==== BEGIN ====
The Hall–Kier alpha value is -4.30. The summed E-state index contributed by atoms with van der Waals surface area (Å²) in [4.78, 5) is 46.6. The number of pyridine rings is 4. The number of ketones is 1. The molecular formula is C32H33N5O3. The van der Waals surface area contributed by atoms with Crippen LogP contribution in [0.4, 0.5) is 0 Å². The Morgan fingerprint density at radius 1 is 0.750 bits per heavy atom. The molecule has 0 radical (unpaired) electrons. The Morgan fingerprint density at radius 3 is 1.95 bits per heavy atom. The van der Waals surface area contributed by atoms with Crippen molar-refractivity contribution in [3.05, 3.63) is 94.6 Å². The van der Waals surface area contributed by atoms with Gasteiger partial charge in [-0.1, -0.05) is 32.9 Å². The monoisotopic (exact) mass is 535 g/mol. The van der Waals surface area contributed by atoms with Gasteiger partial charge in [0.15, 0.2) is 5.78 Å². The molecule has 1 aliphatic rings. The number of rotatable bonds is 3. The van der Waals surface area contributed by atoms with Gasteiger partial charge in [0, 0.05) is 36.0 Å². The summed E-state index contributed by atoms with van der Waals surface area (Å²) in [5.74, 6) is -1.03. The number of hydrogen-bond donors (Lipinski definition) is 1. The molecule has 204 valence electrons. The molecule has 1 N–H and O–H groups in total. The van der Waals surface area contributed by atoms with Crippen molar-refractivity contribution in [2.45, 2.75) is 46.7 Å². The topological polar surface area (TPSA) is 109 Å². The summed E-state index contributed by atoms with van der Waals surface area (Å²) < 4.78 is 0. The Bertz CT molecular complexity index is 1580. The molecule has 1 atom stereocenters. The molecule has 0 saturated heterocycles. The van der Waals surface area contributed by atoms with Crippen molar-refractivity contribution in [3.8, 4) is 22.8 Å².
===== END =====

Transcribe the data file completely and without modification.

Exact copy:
The Hall–Kier alpha value is -4.30. The summed E-state index contributed by atoms with van der Waals surface area (Å²) in [4.78, 5) is 46.6. The number of pyridine rings is 4. The number of ketones is 1. The molecular formula is C32H33N5O3. The van der Waals surface area contributed by atoms with Crippen LogP contribution in [0.4, 0.5) is 0 Å². The Morgan fingerprint density at radius 1 is 0.750 bits per heavy atom. The molecule has 0 radical (unpaired) electrons. The Morgan fingerprint density at radius 3 is 1.95 bits per heavy atom. The van der Waals surface area contributed by atoms with Crippen molar-refractivity contribution in [3.05, 3.63) is 94.6 Å². The van der Waals surface area contributed by atoms with Gasteiger partial charge in [-0.1, -0.05) is 32.9 Å². The monoisotopic (exact) mass is 535 g/mol. The van der Waals surface area contributed by atoms with Gasteiger partial charge in [0.15, 0.2) is 5.78 Å². The molecule has 1 aliphatic rings. The number of rotatable bonds is 3. The van der Waals surface area contributed by atoms with Gasteiger partial charge in [0, 0.05) is 36.0 Å². The summed E-state index contributed by atoms with van der Waals surface area (Å²) in [5.74, 6) is -1.03. The number of hydrogen-bond donors (Lipinski definition) is 1. The molecule has 204 valence electrons. The molecule has 1 N–H and O–H groups in total. The van der Waals surface area contributed by atoms with Crippen molar-refractivity contribution in [2.45, 2.75) is 46.7 Å². The topological polar surface area (TPSA) is 109 Å². The summed E-state index contributed by atoms with van der Waals surface area (Å²) < 4.78 is 0. The Bertz CT molecular complexity index is 1580. The molecule has 1 atom stereocenters. The molecule has 0 saturated heterocycles. The van der Waals surface area contributed by atoms with Crippen molar-refractivity contribution in [3.8, 4) is 22.8 Å².